The other day I had a dream with John in it again.  He kept coming closer to me, hovering over me.  I kept pushing him back and he asked me why I was doing that.  I said it made me uncomfortable and I didn’t want him to do that.

I thought this was pretty momentous.  Most of the dreams I’ve had with him in it I’ve felt overpowered and helpless, frozen.  Some of them I may have got aggressive, but I never set a boundary like I did in this dream.  I know it is just a dream, but it felt so good.

In some ways, I was seeing healing in my life, but in other ways I saw that those years affected me much more deeply than I initially thought. I was intensely afraid of vulnerability with others and with God. I thought I would be taken advantage of again. I would see people who reminded me of John and all the memories would come back again. I couldn’t feel safe.

A friend mentioned how he noticed I was suspicious of people and couldn’t trust that people were actually being nice to me and wanting to help me. I wrote in my journal on February 25, 2013:

I guess to some degree I thought that was over…gone.  By not thinking about it, it was like an unfortunate event of the past that is IN THE PAST.  But I see that it still affects me… I don’t know how to process that.  I don’t know what to think about that.  It’s like I can’t escape.  I remember when I was really starting to face my depression, all of this came up and it just seemed like too much.  Now it seems like when I am doing a bit better it comes back again.  Will I ever be free and able to be really happy? I’m sick of being down, angry, irritated…I want to be happy and enjoy life.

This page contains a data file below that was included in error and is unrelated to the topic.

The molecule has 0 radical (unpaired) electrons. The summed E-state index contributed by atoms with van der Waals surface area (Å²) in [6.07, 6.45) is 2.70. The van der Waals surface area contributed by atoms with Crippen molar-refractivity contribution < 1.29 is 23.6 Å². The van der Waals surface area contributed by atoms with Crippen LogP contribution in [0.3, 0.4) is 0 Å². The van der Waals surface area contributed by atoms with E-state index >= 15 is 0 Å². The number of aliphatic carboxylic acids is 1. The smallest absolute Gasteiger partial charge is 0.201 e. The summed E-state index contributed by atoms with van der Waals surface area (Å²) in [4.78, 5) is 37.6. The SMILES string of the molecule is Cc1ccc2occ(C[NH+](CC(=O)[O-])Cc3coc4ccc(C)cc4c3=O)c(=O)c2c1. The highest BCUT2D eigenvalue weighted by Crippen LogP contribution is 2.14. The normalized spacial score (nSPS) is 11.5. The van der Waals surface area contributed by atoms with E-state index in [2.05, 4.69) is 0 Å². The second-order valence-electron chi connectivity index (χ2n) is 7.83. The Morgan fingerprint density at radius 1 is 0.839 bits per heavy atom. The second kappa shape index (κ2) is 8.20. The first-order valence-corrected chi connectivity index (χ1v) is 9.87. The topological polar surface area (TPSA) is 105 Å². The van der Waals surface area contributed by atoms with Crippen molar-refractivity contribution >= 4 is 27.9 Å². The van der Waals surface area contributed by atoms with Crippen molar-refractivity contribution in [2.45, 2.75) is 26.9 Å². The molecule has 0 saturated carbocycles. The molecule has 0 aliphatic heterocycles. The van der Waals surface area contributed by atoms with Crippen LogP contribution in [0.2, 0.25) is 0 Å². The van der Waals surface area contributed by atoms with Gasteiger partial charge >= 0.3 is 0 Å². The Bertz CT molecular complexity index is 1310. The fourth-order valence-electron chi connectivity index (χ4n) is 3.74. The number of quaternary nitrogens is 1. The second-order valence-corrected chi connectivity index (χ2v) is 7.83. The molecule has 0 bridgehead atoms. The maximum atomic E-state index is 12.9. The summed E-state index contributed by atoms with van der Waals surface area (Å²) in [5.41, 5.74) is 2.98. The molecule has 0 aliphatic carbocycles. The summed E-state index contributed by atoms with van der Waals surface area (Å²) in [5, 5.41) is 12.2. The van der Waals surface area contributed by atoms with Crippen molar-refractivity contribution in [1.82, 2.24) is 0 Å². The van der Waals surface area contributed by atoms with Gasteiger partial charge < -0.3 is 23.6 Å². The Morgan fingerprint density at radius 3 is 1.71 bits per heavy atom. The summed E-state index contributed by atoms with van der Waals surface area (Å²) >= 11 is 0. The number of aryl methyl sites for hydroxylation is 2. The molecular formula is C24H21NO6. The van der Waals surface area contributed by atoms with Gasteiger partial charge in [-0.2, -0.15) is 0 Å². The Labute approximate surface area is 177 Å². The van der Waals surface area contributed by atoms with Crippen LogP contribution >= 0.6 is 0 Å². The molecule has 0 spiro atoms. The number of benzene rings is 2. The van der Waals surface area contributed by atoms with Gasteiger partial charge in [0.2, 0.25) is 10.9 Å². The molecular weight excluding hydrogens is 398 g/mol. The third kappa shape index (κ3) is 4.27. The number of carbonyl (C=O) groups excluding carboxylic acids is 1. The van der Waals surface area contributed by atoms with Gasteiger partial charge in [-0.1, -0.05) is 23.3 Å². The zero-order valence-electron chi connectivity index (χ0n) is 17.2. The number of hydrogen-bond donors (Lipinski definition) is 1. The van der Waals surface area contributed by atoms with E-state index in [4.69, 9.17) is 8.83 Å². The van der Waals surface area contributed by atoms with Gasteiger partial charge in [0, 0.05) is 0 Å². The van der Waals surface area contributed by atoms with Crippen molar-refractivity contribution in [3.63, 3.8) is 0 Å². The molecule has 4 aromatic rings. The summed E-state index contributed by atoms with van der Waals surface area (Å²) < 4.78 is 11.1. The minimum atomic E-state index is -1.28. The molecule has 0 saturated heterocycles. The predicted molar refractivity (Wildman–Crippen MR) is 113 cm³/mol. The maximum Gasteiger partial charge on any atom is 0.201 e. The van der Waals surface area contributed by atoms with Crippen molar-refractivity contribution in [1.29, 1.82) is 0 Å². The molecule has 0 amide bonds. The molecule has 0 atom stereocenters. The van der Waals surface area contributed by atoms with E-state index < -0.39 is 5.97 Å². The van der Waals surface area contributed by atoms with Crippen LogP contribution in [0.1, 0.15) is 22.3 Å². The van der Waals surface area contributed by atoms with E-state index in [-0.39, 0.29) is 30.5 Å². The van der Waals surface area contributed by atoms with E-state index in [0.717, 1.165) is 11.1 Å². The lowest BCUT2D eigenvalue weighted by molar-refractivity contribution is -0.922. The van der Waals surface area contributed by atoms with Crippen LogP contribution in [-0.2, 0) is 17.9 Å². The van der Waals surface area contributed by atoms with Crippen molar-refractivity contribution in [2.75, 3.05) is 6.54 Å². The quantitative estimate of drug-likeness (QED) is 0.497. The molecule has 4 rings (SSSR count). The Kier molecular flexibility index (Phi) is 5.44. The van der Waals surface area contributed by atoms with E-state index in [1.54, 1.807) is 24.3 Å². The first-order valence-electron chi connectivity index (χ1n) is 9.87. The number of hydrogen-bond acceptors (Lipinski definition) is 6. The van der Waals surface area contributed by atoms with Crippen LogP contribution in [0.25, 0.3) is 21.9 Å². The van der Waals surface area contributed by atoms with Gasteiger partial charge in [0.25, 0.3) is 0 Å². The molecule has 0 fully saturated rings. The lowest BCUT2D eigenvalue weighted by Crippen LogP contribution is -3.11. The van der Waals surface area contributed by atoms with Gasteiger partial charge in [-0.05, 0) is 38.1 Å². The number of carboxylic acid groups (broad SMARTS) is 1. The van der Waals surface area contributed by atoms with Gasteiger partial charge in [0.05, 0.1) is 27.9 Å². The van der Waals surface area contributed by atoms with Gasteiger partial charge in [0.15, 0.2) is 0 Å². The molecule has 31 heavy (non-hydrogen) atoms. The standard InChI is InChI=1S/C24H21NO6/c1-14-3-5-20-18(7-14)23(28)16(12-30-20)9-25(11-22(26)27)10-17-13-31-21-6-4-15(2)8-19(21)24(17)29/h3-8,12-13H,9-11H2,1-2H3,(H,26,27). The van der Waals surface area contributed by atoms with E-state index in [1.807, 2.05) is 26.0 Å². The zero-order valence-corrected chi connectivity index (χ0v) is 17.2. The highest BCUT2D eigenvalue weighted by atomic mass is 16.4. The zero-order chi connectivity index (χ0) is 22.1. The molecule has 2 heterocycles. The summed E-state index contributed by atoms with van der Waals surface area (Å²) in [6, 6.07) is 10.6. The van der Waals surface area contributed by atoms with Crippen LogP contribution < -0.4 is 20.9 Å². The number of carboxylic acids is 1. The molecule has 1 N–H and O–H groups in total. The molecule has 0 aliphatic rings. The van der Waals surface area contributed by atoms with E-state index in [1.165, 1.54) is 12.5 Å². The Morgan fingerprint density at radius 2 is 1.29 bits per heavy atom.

I’m a theory and research type person, so I thought it would help to read up on what happened to me. If I could understand it, I could overcome it, or so I thought. I went through various books and websites, but couldn’t find anything that described my situation. There was sexual abuse, but John never actually touched me. There was emotional abuse, but it didn’t quite seem to fit. There was verbal and spiritual abuse, but that didn’t click either. It made me wonder if what happened was really a big deal at all, or even if I was going crazy.

Finally, I came across a book called The Wounded Heart: Hope for Adult Victims of Childhood Sexual Abuse by Dr. Dan B. Allender. The different types of abuse were described, and I found a name that fit. Psychological sexual abuse. It was hard to wrap my mind around, but naming it afforded much needed credibility and legitimacy in my mind.

Psychological sexual abuse “will occur through verbal or visual means (usually both) but will involve more subtle (nonspecific, more mood-generating) communication that erodes the appropriate role boundaries between a child and an adult” (p.33). It is a “sexual/relational boundary violation” and can involve the “use of a child as a spouse surrogate (confidant…counsellor)” (p.34). As I kept reading, I could make some sense of what happened to me, but I also saw the long road ahead to healing. I felt hopeless.

June 9, 2013

I really don’t trust my own judgment. I was reading the Wounded Heart book again and I think it’s connected to what happened. I judged a person safe, that they had my best interests in mind, but I was so wrong. I feel so lonely on the journey through this, as most people who know about it just tell me I need to move past it. I can’t. I’m still understanding what happened and trying to process it. I can’t go faster because it hurts and takes time. It’s hard to remember and be in that place. It brings up anger again, even though I’ve forgiven. I already struggle with depression and this just brings me down again. I don’t want to be down; I want to be happy for once…but if I don’t confront this it will just be worse.

A few months later, in September 2013, I finally came off medication for depression. I had been taking various combinations for three years. I was elated that I had made it through some of the toughest years of my life. I was so sick of feeling sad and down, that I had no energy to deal with anything that might make me sad again. I knew the abuse was still affecting me, but I had no capacity to deal with it.